Stone Energy's Flo Ziegler, who will attend the H1N1 seminar, says her company already has a flu-prevention program in place.
Photo by Ooti Billeaud
The fall flu season is right around the corner, and just about everyone is fearing the effects of the biggest and baddest flu virus of them all, H1N1. Due to the sudden pandemic in April, we all now know more of what to look for and are better informed about what to do to reduce our risks of contracting as well as spreading the virus, also commonly called the swine flu. As schools and families strive to take every possible measure to keep themselves safe, businesses are also having to explore their options for how to prevent their employees from getting sick — all the while preparing for a worst-case scenario should most employees be out sick at one time.
To help educate businesses on what they can do to protect themselves and their staff, Lafayette General Medical Center is holding a free H1N1 education event for human resources directors and business owners at the Louisiana Immersive Technologies Enterprise Sept. 15 from 7:30-9 a.m. In conjunction with the Lafayette Economic Development Authority and LITE, this seminar will give out new information regarding swine flu and will discuss proactive plans for businesses to handle any situation involving the H1N1 virus. “We have to prepare for the pandemic on businesses,” says Joan Stokes, infection control practitioner of LGMC and the main speaker for the education event. “We saw what happened in the spring, and it is expected to be worse this fall.”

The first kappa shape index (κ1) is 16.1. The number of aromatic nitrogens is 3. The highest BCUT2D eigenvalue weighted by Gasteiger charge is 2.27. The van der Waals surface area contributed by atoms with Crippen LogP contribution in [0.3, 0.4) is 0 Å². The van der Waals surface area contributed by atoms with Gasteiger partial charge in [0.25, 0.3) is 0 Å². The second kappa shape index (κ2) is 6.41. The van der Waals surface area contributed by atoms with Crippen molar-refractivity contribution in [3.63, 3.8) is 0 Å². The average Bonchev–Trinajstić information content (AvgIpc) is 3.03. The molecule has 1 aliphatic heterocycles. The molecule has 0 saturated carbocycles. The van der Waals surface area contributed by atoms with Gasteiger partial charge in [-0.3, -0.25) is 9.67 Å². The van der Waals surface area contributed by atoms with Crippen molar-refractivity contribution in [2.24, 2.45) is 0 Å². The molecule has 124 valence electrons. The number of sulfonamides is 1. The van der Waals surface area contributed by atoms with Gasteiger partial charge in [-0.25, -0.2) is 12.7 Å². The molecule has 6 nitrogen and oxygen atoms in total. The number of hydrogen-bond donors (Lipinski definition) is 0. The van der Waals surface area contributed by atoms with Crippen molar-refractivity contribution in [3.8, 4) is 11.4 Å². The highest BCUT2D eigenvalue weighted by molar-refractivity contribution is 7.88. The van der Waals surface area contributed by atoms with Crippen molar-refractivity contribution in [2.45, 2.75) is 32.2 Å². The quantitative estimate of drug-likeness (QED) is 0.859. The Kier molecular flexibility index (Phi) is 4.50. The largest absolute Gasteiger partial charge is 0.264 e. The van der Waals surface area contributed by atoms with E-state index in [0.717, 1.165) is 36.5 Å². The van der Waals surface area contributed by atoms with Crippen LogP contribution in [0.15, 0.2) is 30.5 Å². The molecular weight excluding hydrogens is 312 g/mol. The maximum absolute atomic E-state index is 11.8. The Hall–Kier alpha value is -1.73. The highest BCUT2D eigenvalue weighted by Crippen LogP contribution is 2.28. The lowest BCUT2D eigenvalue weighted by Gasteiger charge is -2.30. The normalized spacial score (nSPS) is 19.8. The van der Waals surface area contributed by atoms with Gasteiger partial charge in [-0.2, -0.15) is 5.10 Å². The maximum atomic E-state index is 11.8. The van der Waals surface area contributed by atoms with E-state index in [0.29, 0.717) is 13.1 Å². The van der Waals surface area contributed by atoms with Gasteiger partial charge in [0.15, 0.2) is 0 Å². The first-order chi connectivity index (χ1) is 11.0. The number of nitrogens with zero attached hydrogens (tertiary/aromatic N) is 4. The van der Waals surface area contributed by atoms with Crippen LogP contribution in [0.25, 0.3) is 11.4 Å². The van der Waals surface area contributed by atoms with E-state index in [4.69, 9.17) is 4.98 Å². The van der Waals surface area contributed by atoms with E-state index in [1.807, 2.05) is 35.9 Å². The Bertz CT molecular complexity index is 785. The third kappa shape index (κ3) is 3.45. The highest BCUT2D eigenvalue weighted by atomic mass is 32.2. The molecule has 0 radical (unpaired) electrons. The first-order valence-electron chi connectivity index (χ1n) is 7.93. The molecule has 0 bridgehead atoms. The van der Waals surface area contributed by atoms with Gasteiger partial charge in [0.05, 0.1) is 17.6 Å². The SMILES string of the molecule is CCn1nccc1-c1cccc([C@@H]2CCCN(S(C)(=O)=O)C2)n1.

Flo Ziegler, vice president of human resources and administration for Stone Energy Corp., wants to be prepared so that Stone’s business is not hindered by this problem. “We are interested in attending the upcoming seminar because we believe that with any crisis, planning is key,” she says. “We do the same preparedness for things like hurricanes and oil spills, so it makes sense for us to do the same preparedness for a pandemic flu.”
The seminar will offer constructive take-home materials in a “Communication Toolkit” from the Centers for Disease Control. The kit includes a CD with signs and posters, e-mail templates, text message copy, and Web resources, all to help employers prepare a pandemic plan and make it easier for them to share information with their employees. “Becoming educated on the subject and being able to share facts with the employees is critical to maintain calmness in your workforce,” says Ziegler. “Knowing what to do and taking preventive steps will put your employees at ease, thus avoiding distractions.”
In addition to the toolkit, attendees will get a step-by-step checklist that Stokes will review with them at the event. “It is important that they understand the clinical terms used in the checklist so they aren’t as intimidated. Also, having this information in front of you as someone is speaking is very helpful,” Stokes says. “It gives the opportunity for questions to be answered on the spot.” Dr. Tina Stefanski, Louisiana Department of Health and Hospitals Region 4 medical director, will also be on hand to answer any questions and help clarify confusing information. Stefanski and Stokes recently presented together at a flu summit in New Orleans.